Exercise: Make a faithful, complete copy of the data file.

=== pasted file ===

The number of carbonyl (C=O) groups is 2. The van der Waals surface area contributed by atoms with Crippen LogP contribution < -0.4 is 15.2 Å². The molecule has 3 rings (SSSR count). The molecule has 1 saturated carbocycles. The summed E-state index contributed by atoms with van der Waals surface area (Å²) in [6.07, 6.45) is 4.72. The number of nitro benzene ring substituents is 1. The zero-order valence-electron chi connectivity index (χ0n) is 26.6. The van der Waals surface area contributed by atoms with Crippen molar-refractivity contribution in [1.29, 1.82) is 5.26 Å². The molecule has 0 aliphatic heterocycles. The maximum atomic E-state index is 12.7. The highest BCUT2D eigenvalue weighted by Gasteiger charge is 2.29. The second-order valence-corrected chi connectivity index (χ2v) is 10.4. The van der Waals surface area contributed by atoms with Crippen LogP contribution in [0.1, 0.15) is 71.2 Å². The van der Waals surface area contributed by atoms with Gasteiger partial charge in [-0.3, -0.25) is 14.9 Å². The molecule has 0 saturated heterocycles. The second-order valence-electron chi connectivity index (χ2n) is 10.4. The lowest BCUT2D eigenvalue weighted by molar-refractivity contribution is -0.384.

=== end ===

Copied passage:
The number of carbonyl (C=O) groups is 2. The van der Waals surface area contributed by atoms with Crippen LogP contribution < -0.4 is 15.2 Å². The molecule has 3 rings (SSSR count). The molecule has 1 saturated carbocycles. The summed E-state index contributed by atoms with van der Waals surface area (Å²) in [6.07, 6.45) is 4.72. The number of nitro benzene ring substituents is 1. The zero-order valence-electron chi connectivity index (χ0n) is 26.6. The van der Waals surface area contributed by atoms with Crippen molar-refractivity contribution in [1.29, 1.82) is 5.26 Å². The molecule has 0 aliphatic heterocycles. The maximum atomic E-state index is 12.7. The highest BCUT2D eigenvalue weighted by Gasteiger charge is 2.29. The second-order valence-corrected chi connectivity index (χ2v) is 10.4. The van der Waals surface area contributed by atoms with Crippen LogP contribution in [0.1, 0.15) is 71.2 Å². The van der Waals surface area contributed by atoms with Gasteiger partial charge in [-0.3, -0.25) is 14.9 Å². The molecule has 0 saturated heterocycles. The second-order valence-electron chi connectivity index (χ2n) is 10.4. The lowest BCUT2D eigenvalue weighted by molar-refractivity contribution is -0.384.